How can you best combat microdosing (a form of doping which can exit someone's system overnight and evade the whereabouts monitoring programme)?
"It's tricky but not impossible to deal with. You've got to have solid evidence on a possible user to justify testing them in the middle of the night. You don't want to be doing it often. It's a heck of a personal privacy breach.
"One element seldom highlighted is the cocktail effect. A small dose of this and that can also be hard to detect.
"We're reliant on testing and the conditions set by our stakeholders. That's the hard part. We're in charge of monitoring, but it's full of human frailty.
How much does sport's commercialisation drive doping?
"High performing athletes can spend more staying ahead of the game. Look at WADA's annual budget, which is now around US$30 million. That's along the lines of what top footballers earn.
"If sport's prepared to spend that much on one player, and the same amount on an organisation like us, which is supposed to support the integrity of every sport, something's not right.
"On the other hand, I'm a big proponent of free enterprise, and for sport to be entertainment and a job, but we need to ensure top athletes are surrounded by decent entourages so they're not led astray.
"Sport still allows people to escape from a life where they've struggled, but it also attracts greed and crime."
Is there any way to trim fat?
"When I started, our budget was US$20 million, so it's only gone up $10 million in 12 years. We rely on doing a lot of research and that's the area which has suffered. As soon as you are struggling to keep in front of cheating chemists, there is a downside. We have pretty consistent staffing levels of around 60 but, in terms of a bureaucratic sporting body, we're pretty tiny.
Should drug cheats be imprisoned?
"That's a sovereign issue for every country to decide. Athletes should probably not be imprisoned for doping, unless they're trafficking or distributing.
"However, some busts made in the last few years have been put through the US grand jury system where, if you lie, you're up for perjury. That becomes a bigger threat than just sitting out of a sport for a couple of years.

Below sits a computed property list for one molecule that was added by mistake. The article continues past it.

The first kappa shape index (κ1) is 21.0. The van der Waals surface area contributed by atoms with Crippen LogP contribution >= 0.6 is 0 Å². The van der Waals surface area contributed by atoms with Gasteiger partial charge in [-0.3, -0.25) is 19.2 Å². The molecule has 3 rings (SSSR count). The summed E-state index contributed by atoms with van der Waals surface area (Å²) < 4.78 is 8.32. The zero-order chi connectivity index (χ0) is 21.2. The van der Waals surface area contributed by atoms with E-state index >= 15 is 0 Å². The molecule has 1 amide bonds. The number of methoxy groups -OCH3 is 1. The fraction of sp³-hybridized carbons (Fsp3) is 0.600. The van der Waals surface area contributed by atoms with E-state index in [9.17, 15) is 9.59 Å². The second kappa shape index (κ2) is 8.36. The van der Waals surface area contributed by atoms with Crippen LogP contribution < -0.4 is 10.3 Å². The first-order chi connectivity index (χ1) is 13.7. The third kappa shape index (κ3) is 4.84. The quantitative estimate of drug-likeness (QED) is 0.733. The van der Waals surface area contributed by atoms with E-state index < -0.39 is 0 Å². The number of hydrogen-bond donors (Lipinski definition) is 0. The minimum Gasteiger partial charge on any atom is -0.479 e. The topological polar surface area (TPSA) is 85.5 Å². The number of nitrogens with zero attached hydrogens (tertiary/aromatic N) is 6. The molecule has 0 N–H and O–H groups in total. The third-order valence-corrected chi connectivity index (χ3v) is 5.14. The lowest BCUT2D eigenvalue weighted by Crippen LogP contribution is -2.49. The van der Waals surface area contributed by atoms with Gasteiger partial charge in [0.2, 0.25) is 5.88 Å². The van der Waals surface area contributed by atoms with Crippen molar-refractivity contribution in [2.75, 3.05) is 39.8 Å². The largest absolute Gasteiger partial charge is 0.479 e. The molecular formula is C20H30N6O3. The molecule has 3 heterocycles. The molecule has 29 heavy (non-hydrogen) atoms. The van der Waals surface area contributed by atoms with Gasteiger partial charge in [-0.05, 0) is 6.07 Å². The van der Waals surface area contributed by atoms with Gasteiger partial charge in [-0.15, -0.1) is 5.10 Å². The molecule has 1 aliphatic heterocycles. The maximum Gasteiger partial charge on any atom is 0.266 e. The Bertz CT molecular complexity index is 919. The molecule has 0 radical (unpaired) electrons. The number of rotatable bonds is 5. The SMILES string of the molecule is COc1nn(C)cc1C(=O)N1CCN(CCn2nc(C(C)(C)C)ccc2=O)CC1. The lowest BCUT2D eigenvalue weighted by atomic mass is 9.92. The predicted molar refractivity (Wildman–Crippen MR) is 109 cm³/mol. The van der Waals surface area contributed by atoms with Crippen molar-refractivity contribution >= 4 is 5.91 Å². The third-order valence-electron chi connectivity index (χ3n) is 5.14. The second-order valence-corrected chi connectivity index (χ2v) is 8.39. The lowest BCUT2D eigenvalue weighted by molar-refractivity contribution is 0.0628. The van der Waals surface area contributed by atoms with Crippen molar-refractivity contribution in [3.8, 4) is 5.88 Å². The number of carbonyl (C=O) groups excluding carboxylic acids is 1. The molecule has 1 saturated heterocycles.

"The only way you can stop doping is with a life ban for a first offence but that's never going to wash in any court of human or civil rights. You've got to balance emotion with the legalities."
Can doping be eradicated?
"Never. Rather than drive doping underground, the use of drugs should be permitted under medical supervision. That way you'd avoid the current Tour de France situation where the skepticism keeps coming. Look at the direct and indirect accusations levelled at this year's winner Chris Froome [who has always tested clean]. It comes from a climate where extraordinary performances are, by definition, suspicious.
"The boundary between the therapeutic and performance-enhancing use of drugs is blurred at present. Anti-doping rules often lead to complicated and costly administrative and medical follow-ups to ascertain whether drugs taken by athletes are legitimate therapeutic agents or illicit.
"Legalisation could encourage the more sensible, informed use of drugs in amateur sport, leading to a decline in the health problems associated. Medically-supervised doping could offer a clearer view of what is and isn't dangerous."
How much does testing threaten liberty, if you bring in the likes of dawn raids?
"I think the only way society can deal with this is through pragmatism. Balance the costs against maintaining an individual's freedom. Zero tolerance for psychotropic drugs (those which affect a person's mental state) comes with a high price on society, just as opening everything up is not possible because a sizable group would try to escape the hardship of life through consumption.
"You could redesign what is considered 'doping' through medical supervision. People pushing limits has always been part of sport, so my proposal is to accept performance enhancement through pharmacological use, but remain within certain safety margins for health reasons.
"Compare that to Denmark, which recently introduced anti-doping laws to fitness clubs through approval stickers at the entrance. Clubs pay money to have random testers ask clients to pee in a pot or provide a blood sample. If the tests are positive, you're kicked out. Personally, I wouldn't like to be tested as an ordinary citizen, unless I'm sick."
Is commercialism to blame for driving the doping culture?
"Money plays a huge role. Take Kenya — a poor country with few opportunities for young children [to accumulate wealth]. The pressure to succeed can mean they go beyond what is permitted. The recent German TV documentary [which ignited this debate] argued doping below the elite level can be a problem there, because it's a means by which athletes can escape poverty and earn money which, while not massive by Western standards, is a lot for their villages. Therefore, they're prepared to take risks."